BY Alice Lawton
on Jun 30, 2015
LEGO has been one of the most popular toys for nearly one hundred years now. It has remained popular for so long because not only do you get to play with LEGOs, you get to build them. LEGO has gotten cooler as they’ve added more and more female characters, including many women involved in STEM.
There continues to be a large gender gap in many STEM programs. Though there may be greater equality in fields such as biology and chemistry, men still vastly outweigh women in computer science and engineering fields. Read More
BY Alexa Salvato
on Jun 07, 2015
There are many organizations working to teach girls to code, allowing them to develop a super-empowering skill that helps level the playing field for women in STEM everywhere.
One of these groups is IGNITE: Women Fueling Science & Technology, which is a project of the Global Fund for Women. In February, girls all over the world competed in the International Girls Hackathon, where “girl coders worked in teams to create a new website or application that could increase girls’ access to safe spaces in their communities (both online and physical). Read More
BY Bee Gray
on Mar 25, 2015
Katy Goodman premiered on the indie music scene with her band Vivian Girls in 2007, and before long we were listening to her from our dorm room radios and relying on her for all our angsty-feminist-dream core desires.
Formerly known as "Kickball Katy," she's a pro at blending her riot girl sensibilities with melodic, romantic vocals. Her music is wonderfully poppy and elegant, while also comfortably dark and stormy. Since Vivian Girls, Katy has made musical magic with some really cool people (including Cat Power's bassist, Gregg Foreman). Read More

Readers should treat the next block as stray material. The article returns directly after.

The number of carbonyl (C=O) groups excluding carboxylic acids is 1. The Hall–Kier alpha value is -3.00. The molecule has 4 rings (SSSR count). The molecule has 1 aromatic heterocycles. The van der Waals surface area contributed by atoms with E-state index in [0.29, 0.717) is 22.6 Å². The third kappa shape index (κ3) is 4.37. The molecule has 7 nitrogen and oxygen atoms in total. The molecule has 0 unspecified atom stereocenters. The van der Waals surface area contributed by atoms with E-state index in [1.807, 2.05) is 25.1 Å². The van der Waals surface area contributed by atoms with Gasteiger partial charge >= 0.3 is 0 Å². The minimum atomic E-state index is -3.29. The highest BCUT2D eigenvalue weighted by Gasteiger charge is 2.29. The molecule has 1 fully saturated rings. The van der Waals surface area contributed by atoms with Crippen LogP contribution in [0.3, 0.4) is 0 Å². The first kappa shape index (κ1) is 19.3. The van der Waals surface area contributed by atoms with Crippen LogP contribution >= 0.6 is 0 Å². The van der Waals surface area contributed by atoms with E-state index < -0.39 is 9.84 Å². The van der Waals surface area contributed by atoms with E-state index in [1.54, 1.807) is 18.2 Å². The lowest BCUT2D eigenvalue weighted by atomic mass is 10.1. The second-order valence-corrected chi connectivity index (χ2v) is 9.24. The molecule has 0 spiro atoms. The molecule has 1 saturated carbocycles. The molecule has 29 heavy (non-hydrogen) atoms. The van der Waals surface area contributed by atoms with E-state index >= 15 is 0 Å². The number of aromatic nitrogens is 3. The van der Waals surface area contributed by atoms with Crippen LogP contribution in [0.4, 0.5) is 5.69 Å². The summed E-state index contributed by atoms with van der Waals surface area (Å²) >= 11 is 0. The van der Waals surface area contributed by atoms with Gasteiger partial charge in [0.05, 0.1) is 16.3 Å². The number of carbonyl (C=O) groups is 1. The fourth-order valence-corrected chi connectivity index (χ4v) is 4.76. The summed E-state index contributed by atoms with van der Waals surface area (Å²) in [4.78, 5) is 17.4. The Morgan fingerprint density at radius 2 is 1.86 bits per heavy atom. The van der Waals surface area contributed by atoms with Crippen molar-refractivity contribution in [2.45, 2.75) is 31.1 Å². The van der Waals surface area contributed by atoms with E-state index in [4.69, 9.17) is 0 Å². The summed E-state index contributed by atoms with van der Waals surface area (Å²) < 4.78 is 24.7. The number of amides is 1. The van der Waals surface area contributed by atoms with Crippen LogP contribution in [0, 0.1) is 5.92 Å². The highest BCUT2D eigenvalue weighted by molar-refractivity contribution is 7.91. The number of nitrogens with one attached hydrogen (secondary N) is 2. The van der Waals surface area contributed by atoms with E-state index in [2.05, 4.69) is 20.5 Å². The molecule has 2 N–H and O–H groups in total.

BY BUST Magazine
on Feb 27, 2015
To say women of color are underrepresented in science and tech fields is a gross understatement. Black women fill just three percent of computing jobs in the U.S. And according to a recent study, despite expressing interest in STEM fields in higher numbers, black women are less likely than their white counterparts to obtain degrees in those fields. Read More
BY Darcy Sturges
on Jun 28, 2013
Woah, Nellie! We’re in the future!
A few years ago I discovered 3D printing - some friends of mine got into it, printing their own jar lids, toys, bolts, and even their own parts to build their own printer. But personally, I think new inventions gain their validity when they can be used to better the world. Like when they can print a new foot for a one-footed duck.
Meet Buttercup, a young, fluffy duck who was born with a backward foot. Read More
BY Kari Belsheim
on Jan 25, 2013
When I was in junior high school, I went to a “Women in Science” event at the local university. I learned about solar panels (awesome), and I got to feed a deadly centipede from South America through a tube (creepy and awesome). It was great to be exposed to women working in science, because it made me feel like I could do it too. Sadly, these types of programs are few and far between. Read More